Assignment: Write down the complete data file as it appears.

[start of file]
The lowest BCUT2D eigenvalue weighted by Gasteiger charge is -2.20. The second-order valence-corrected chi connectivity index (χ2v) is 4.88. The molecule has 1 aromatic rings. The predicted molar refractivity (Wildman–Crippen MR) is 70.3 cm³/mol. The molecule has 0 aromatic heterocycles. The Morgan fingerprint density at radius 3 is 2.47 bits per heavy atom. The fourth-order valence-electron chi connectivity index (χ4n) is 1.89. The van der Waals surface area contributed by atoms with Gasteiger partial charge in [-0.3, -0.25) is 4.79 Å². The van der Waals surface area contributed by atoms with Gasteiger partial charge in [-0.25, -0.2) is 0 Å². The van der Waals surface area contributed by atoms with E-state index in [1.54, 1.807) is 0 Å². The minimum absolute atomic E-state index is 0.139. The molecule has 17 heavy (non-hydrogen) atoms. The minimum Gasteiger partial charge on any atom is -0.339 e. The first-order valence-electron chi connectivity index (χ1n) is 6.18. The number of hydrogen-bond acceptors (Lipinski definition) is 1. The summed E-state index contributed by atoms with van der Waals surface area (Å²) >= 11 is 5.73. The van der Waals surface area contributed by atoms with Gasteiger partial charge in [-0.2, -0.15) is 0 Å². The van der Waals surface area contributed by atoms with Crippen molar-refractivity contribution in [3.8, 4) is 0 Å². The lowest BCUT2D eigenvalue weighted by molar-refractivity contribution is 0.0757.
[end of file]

The lowest BCUT2D eigenvalue weighted by Gasteiger charge is -2.20. The second-order valence-corrected chi connectivity index (χ2v) is 4.88. The molecule has 1 aromatic rings. The predicted molar refractivity (Wildman–Crippen MR) is 70.3 cm³/mol. The molecule has 0 aromatic heterocycles. The Morgan fingerprint density at radius 3 is 2.47 bits per heavy atom. The fourth-order valence-electron chi connectivity index (χ4n) is 1.89. The van der Waals surface area contributed by atoms with Gasteiger partial charge in [-0.3, -0.25) is 4.79 Å². The van der Waals surface area contributed by atoms with Gasteiger partial charge in [-0.25, -0.2) is 0 Å². The van der Waals surface area contributed by atoms with E-state index in [1.54, 1.807) is 0 Å². The minimum absolute atomic E-state index is 0.139. The molecule has 17 heavy (non-hydrogen) atoms. The minimum Gasteiger partial charge on any atom is -0.339 e. The first-order valence-electron chi connectivity index (χ1n) is 6.18. The number of hydrogen-bond acceptors (Lipinski definition) is 1. The summed E-state index contributed by atoms with van der Waals surface area (Å²) >= 11 is 5.73. The van der Waals surface area contributed by atoms with Gasteiger partial charge in [-0.2, -0.15) is 0 Å². The van der Waals surface area contributed by atoms with Crippen molar-refractivity contribution in [3.8, 4) is 0 Å². The lowest BCUT2D eigenvalue weighted by molar-refractivity contribution is 0.0757.